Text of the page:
# Is it SHM or not?

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1. Jan 19, 2016

### SANGEETAMILIND

In an SHM, the only force that should be acting, that is the net force should be the restoring force F, by definition...
F = -kx

For example there is a massless spring of spring constant k attached to the ceiling and there is a body of mass m hung at it and avoiding all kinds of friction...

Due to the weight of the body the equilibrium mean position will be shifted...
numerically it would become
xo = (mg/k)
{considering the the original mean position to be 0}

angular frequency and time period would still be the same as in the SHM motion performed by the spring if it were kept horizontally at natural length.

But by definition of Simple Harmonic Oscillators
F= -kx should be the only force... and in the vertically hung spring mass system 'mg' is also acting, not withstanding that the motion is exactly like the SHM with a different equilibrium position.
Would it still be considered as a simple harmonic oscillator?

Last edited: Jan 19, 2016
2. Jan 19, 2016

### mfig

Your definition of SHM is not quite right. Simple harmonic motion is a variety of periodic motion that results when the restoring force is proportional to displacement from equilibrium. The gravitational force is not a restoring force.

3. Jan 19, 2016

### jbriggs444

Yes, this still gives simple harmonic motion. The net force is still given by F = -kx where x is the deviation from the equilibrium position. The fact that the net force is a combination of the spring force plus gravity and the fact that the equilibrium length of the spring is not the same as its unstressed length is irrelevant.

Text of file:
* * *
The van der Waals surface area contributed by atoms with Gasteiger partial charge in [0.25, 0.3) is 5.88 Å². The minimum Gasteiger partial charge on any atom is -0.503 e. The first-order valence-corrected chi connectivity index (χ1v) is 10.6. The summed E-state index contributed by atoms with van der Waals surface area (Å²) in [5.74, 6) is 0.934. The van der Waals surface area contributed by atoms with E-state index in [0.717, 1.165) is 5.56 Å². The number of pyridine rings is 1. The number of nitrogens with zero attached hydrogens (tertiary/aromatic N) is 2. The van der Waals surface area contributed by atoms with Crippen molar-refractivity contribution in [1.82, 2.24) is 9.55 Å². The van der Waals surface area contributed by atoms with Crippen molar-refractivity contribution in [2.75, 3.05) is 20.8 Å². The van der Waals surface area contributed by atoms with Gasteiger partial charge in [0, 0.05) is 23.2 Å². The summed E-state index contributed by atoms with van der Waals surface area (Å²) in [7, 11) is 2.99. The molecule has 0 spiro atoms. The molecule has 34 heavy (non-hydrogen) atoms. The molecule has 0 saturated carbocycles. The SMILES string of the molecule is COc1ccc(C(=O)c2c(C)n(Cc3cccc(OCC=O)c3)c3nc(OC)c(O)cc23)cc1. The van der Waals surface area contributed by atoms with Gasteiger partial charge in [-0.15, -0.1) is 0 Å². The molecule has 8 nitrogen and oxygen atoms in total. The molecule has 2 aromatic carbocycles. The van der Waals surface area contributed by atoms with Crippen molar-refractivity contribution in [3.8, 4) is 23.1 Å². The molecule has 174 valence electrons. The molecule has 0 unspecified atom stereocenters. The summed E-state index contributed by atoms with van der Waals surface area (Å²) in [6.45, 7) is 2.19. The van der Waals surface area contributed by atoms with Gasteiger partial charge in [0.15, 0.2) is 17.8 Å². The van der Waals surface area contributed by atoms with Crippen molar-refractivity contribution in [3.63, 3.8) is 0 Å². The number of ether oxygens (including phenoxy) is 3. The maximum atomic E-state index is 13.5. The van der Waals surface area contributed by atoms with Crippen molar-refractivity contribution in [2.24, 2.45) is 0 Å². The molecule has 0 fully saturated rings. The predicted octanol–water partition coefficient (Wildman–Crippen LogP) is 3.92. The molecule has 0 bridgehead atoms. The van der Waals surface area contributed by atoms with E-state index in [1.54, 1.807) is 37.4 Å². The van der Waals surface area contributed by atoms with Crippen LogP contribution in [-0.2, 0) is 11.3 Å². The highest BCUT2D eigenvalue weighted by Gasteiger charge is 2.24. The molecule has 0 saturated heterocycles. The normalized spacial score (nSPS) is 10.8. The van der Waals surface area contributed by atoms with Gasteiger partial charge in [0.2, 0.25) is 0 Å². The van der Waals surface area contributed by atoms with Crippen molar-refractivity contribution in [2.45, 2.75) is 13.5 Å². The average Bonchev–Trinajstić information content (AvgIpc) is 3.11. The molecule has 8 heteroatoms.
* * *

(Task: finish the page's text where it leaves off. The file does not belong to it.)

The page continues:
4. Jan 19, 2016

### SANGEETAMILIND

For a Simple Harmonic Oscillator...

the net force is the restoring force which is F ∝ -x.

But in the above scenario, the net restoring force is the combination of Gravity and Spring Force and thus not directly proportional to displacement...

So would it be called a Simple Harmonic Oscillator or just a Harmonic Oscillator?

5. Jan 19, 2016

### Staff: Mentor

True.
How do you figure that, mathematically?

6. Jan 19, 2016

### SANGEETAMILIND

the net force is
F = -(kx + mg)

can you call it as F ∝ -x?

7. Jan 19, 2016

### jbriggs444

Yes, it is directly proportional to displacement from the equilibrium position.

8. Jan 20, 2016

### Staff: Mentor

OK, let's go through this step by step. We have a mass hanging vertically from a spring under the influence of gravity. If we could "turn off" gravity, the mass would "hang" at a certain vertical position corresponding to the equilibrium length of the spring alone. Call this vertical position x = 0. Let x be positive upwards and negative downwards.

Now "turn on" gravity. It pulls the mass down. Let it come to rest at a new equilibrium position, call it x = x0. At this position the net force on the mass is zero: Fnet = -kx0 - mg = 0. Note that x0 is negative so -kx0 is positive (upwards). The spring pulls the mass upwards and gravity pulls the mass downwards.

Now pull the mass down to a new position x and release it. Immediately after release:

(a) What is Fnet on the mass now?

(b) What is the displacement from the equilibrium position (the one with gravity turned on)?

(c) Write Fnet in part (a) in terms of the displacement in part (b).

9. Jan 20, 2016

OK.